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Strengthening good governance in Egypt

Anti-corruption mechanisms exist but regulations are inadequate or underutilised, says new report

Major corruption loopholes are jeopardising Egypt’s attempts to combat the problem despite the existence of a broad range of anti-corruption laws and regulations, according to a new report released today by Transparency International (TI).

The report, National Integrity System study Egypt 2009, assesses Egypt’s governance system including the executive, legislature, political parties, the judiciary, anti-corruption agencies, non-governmental organisations and the media. It identifies areas of weakness and presents recommendations to strengthen existing legislation.

“In Egypt, the essentials for good governance are in place but in order to uproot corruption, existing rules and regulations need to be applied and legal provisions enforced,” said Omnia Hussien, Programme Coordinator at Transparency International.

In recent years, Egypt has introduced a series of laws and bodies to strengthen governance and accountability. This includes the Ministry of State for Administrative Development’s Transparency and Integrity Committee and the ratification, in 2005, of the UN Convention against Corruption. Egypt is still in the early phases of establishing e-government, though such services for individuals and businesses have developed positively since their introduction in 2006. The political will to combat corruption is reflected in the Egyptian Cabinet’s resolution No. 24 of 2007, which lists the objective of fighting corruption high on the government’s working agenda.

Nonetheless, significant challenges remain. Major areas of concern identified in the report include conflict of interest, political interference in the work of anti-corruption agencies, a lack of effective whistleblowing mechanisms, weak enforcement of laws and regulations, a lack of transparency and access to information, coupled with excessive limitations on civil society freedoms and the media.

“Closing the gap to ensure corruption is prevented will require the concerted efforts of government, business, civil society, media and international institutions,” said Hussien. “When the agencies and mechanisms in place have enough capacity, resources and independence, corruption can be tackled effectively.”

Key Findings:

  • The Constitution, laws and regulations, as well as various anti-corruption entities provide a sound framework for the functioning of an effective NIS but they are often not used to combat corruption.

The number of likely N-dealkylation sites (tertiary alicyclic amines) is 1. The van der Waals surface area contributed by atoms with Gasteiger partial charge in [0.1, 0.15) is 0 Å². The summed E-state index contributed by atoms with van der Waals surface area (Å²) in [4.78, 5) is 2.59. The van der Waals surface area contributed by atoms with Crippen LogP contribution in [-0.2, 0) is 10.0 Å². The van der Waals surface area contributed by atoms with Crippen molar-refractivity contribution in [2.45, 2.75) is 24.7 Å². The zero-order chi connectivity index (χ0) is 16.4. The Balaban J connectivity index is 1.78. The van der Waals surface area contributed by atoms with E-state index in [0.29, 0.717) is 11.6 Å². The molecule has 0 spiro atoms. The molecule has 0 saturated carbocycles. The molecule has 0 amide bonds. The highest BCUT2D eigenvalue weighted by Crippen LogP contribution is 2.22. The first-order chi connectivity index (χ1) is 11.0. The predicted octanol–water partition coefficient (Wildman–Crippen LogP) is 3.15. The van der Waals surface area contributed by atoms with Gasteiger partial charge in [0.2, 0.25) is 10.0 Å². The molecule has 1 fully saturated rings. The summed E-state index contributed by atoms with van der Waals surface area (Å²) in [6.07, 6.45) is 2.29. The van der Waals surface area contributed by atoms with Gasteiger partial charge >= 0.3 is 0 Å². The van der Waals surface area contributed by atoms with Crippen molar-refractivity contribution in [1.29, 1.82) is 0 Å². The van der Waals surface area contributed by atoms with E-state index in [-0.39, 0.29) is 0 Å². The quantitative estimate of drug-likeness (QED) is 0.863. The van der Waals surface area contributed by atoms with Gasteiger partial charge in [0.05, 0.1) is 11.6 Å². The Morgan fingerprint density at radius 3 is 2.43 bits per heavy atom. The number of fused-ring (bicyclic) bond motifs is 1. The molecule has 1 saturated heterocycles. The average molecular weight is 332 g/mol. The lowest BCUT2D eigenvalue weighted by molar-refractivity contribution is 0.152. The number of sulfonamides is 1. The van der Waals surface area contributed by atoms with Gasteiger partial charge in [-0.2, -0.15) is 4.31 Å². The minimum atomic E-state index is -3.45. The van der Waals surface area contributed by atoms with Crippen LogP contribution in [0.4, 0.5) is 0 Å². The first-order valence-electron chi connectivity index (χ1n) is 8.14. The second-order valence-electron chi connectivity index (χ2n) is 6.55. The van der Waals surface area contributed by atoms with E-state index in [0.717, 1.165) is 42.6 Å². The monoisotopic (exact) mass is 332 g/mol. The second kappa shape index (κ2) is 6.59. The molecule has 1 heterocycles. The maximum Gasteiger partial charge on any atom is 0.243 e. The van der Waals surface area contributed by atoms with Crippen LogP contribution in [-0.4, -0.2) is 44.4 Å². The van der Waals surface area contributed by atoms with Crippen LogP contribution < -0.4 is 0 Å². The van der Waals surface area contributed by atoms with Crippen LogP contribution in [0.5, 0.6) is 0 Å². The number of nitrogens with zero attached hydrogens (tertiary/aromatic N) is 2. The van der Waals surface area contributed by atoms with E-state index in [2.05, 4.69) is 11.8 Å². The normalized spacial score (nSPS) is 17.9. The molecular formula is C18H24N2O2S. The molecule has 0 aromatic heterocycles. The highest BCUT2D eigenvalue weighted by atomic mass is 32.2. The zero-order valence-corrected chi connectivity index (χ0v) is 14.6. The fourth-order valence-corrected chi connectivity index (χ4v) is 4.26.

• The judiciary is perceived to be one of the least corrupt and most independent public authorities in Egypt.
  • Potential conflicts of interest in government appointments and in links between prominent politicians and the business community have been identified as an issue of concern.
  • Whistleblower legislation is in place but under-utilised because there is little guaranteed legal protection for those that expose corruption.
  • Laws governing access to public information are weak and government limitations on civil society organisations prevent them from operating freely.
  • Despite laws to hold the executive accountable before Parliament, these are not commonly exercised.
  • Petty corruption in law enforcement is reportedly common.
  • Anti-corruption agencies are generally seen as effective, but need to be shielded from political interference.

TI defines a National Integrity System (NIS) as the key pillars in a society that contribute to integrity, transparency and accountability. The report, which was compiled by a team of Egyptian academics and experts, analyse the system’s strengths and weaknesses along with the effectiveness of national anti-corruption efforts. This analysis is undertaken via a consultative approach, involving the key anti-corruption agents in government, civil society, the business community and other relevant sectors.

The NIS study in Egypt was carried out by an independent group of local experts and scholars including six academics from Egyptian Universities. TI introduced the concept of NIS assessments in 2001. Since then it has carried out more than 70 worldwide. In 2010, TI will initiate NIS studies in 23 European countries. A regional report covering Morocco, Palestine, Lebanon and Egypt will be released in spring 2010.

Transparency International is the civil society organisation leading the fight against corruption

Download the Executive Summary Arabic, English
Download the full report Arabic, English

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Dalia Hamed, Managing Director

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